My Big Book of Spanish Words. Emberley, Rebecca. Little Brown Kids, 2008. ISBN: 9780316118033. This colorful text introduces readers to colors, numbers, animals and much more. This is a perfect beginning bilingual book to help facilitate the learning Spanish.
My First Book of Proverbs/Mi primer libro de dichos. González, Ralfka. Ruiz, Ana, Ill. Children’s Book Press, 1995. ISBN: 9780613887991. This bilingual text presents a collection of popular sayings and proverbs from Mexico and other Latin-American countries. Children can identify the English version of each saying while learning about the importance of context in understanding these sayings.
My First Book of Spanish Words. Kudela, Katy. Capstone Press, 2009. ISBN: 9781429632984. How do you say hello in Spanish? Explore the pages of this Spanish English picture dictionary to learn new words and phrases. Colorful photographs and simple labels make learning Spanish fun.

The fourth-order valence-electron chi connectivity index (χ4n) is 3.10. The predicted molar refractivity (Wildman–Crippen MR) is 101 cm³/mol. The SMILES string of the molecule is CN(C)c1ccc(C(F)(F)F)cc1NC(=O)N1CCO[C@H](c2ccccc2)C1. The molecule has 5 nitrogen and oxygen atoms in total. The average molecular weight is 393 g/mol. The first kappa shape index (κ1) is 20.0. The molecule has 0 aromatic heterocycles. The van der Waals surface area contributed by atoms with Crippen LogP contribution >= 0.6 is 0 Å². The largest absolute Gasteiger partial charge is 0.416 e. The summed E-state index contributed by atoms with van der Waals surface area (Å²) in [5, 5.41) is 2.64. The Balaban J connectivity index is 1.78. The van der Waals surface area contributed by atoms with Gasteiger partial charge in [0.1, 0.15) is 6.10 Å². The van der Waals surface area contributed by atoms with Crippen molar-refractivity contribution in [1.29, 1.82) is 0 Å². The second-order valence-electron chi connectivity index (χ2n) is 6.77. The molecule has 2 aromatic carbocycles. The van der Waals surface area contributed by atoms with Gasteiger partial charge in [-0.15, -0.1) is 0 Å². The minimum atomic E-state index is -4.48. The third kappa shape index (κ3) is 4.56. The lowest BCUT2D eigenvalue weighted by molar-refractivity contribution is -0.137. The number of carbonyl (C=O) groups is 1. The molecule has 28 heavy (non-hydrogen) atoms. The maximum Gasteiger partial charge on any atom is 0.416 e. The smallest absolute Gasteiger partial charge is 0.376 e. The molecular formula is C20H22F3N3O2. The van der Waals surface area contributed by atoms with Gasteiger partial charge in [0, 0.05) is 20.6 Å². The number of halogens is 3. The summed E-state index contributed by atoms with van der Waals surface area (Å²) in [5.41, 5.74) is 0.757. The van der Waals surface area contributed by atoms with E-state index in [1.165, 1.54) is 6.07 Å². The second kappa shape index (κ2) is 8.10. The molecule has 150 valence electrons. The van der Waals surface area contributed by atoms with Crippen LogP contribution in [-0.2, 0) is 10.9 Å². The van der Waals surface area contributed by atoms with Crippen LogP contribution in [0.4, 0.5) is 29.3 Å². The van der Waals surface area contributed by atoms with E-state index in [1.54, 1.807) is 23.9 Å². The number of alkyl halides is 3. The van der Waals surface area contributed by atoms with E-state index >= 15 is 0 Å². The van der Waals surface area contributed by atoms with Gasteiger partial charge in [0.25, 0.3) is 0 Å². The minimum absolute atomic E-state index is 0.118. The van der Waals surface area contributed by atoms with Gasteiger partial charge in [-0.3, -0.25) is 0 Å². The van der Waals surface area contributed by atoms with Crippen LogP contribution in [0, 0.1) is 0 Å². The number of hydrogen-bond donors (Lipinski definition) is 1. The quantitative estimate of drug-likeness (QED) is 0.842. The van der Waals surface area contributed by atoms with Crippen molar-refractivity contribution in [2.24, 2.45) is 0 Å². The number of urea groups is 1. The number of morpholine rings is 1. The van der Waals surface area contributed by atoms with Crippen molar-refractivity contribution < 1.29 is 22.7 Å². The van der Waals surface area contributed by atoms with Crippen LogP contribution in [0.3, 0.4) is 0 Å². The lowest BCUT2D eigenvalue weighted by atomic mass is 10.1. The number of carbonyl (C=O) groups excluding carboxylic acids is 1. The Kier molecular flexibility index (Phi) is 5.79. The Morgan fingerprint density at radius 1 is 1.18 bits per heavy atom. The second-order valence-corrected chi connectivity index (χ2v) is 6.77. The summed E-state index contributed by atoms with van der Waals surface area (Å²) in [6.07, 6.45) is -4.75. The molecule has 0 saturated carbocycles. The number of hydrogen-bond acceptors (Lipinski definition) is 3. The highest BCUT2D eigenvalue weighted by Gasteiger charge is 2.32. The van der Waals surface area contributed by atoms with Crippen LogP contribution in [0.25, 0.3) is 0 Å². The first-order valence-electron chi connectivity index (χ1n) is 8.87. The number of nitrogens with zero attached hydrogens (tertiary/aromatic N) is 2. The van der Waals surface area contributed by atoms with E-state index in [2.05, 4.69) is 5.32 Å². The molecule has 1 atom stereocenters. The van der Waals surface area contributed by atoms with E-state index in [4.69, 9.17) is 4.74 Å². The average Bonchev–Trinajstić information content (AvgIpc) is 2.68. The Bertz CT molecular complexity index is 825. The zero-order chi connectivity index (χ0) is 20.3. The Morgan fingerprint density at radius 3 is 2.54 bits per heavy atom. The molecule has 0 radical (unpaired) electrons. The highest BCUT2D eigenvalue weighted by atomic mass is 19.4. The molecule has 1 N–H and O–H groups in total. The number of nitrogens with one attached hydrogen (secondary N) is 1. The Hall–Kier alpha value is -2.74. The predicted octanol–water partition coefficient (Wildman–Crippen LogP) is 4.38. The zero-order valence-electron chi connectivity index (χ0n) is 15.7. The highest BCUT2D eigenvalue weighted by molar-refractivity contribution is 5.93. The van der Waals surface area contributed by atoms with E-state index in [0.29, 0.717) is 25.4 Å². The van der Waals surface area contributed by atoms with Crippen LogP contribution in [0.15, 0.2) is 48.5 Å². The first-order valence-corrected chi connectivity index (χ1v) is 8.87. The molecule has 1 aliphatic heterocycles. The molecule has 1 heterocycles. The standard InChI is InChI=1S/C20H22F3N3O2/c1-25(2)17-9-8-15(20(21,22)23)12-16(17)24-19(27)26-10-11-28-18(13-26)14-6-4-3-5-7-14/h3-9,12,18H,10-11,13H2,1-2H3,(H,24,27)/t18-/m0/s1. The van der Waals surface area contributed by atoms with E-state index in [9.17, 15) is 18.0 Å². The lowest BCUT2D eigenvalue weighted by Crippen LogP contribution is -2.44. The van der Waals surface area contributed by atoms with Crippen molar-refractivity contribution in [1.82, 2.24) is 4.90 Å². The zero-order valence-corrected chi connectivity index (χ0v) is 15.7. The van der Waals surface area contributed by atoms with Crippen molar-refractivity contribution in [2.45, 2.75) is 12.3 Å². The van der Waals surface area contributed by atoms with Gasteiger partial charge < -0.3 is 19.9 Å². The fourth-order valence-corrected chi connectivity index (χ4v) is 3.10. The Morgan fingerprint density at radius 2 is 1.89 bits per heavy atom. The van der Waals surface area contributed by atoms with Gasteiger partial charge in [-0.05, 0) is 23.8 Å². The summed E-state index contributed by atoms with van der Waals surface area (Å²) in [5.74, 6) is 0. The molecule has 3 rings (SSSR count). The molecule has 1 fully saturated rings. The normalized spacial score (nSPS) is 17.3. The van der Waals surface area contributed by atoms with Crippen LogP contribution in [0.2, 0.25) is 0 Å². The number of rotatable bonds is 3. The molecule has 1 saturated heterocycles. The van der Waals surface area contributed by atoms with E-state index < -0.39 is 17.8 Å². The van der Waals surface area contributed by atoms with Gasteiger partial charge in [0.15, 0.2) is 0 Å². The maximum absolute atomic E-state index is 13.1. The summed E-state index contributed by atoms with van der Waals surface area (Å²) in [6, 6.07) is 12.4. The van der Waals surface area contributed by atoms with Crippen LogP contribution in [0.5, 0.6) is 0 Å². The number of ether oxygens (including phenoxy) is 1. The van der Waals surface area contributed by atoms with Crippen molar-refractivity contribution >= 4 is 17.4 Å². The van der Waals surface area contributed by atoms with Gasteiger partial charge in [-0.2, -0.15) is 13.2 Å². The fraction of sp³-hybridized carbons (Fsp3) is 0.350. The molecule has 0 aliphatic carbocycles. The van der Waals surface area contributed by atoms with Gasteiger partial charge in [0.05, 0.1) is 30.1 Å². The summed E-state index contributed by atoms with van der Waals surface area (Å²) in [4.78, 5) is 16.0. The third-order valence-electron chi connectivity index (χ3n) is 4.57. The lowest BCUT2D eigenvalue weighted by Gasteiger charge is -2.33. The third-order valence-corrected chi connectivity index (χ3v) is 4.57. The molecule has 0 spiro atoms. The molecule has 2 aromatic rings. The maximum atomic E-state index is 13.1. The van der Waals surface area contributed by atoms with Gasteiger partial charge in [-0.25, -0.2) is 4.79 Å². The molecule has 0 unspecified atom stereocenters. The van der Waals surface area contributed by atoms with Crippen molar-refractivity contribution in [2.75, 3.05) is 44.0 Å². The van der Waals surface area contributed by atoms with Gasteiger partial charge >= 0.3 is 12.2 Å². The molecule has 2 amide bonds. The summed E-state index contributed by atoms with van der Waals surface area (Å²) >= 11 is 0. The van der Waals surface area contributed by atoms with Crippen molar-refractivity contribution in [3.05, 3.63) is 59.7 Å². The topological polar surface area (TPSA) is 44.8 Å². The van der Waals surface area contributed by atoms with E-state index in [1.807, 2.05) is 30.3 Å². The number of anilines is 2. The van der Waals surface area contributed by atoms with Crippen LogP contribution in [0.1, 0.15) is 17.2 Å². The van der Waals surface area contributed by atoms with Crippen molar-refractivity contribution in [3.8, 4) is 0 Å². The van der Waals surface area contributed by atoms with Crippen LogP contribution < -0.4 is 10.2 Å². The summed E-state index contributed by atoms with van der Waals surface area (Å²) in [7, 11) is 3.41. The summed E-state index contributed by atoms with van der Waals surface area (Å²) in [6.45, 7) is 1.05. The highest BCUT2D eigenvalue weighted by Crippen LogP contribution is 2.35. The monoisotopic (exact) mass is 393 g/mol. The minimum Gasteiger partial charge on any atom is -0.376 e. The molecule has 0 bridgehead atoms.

The Piñata Maker/El piñatero. Ancona, George. Harcourt, 1994. ISBN: 9780152000608. One of Mexico’s most famous artifacts is piñatas, but many do not know the stories and experiences of how piñatas are made. Ancona takes us into the life of Don Ricardo Nuñez Gijon, or Tío Rico, a piñatero, who gives life to piñatas and to his own town.
Play and Learn Spanish. Lomba, Ann & Summerville, Marcela. McGraw-Hill, 2011. ISBN: 9780071759281. At the core of Play and Learn Spanish are 50+ everyday conversations between Spanish parents and their children. These conversations will help you fine-tune your ear to fluent, everyday Spanish that you can use. The book also has many songs and games, including two new board games at the end of the book.
Playing Loteria/El juego de la lotería. Colato-Laínez, Rene. Arena, Jill, Ill. Luna Rising, 2005. ISBN: 9780873588812. While Mexican children today may not play La Lotería, the game was a common part of their parents’ childhood. This board game is similar to Bingo, but played with beans and cards with pictures of significant elements from Mexican culture. In the book, a Mexican-American child spends a summer in Mexico learning the language and the culture as he plays La Lotería with his beloved grandmother.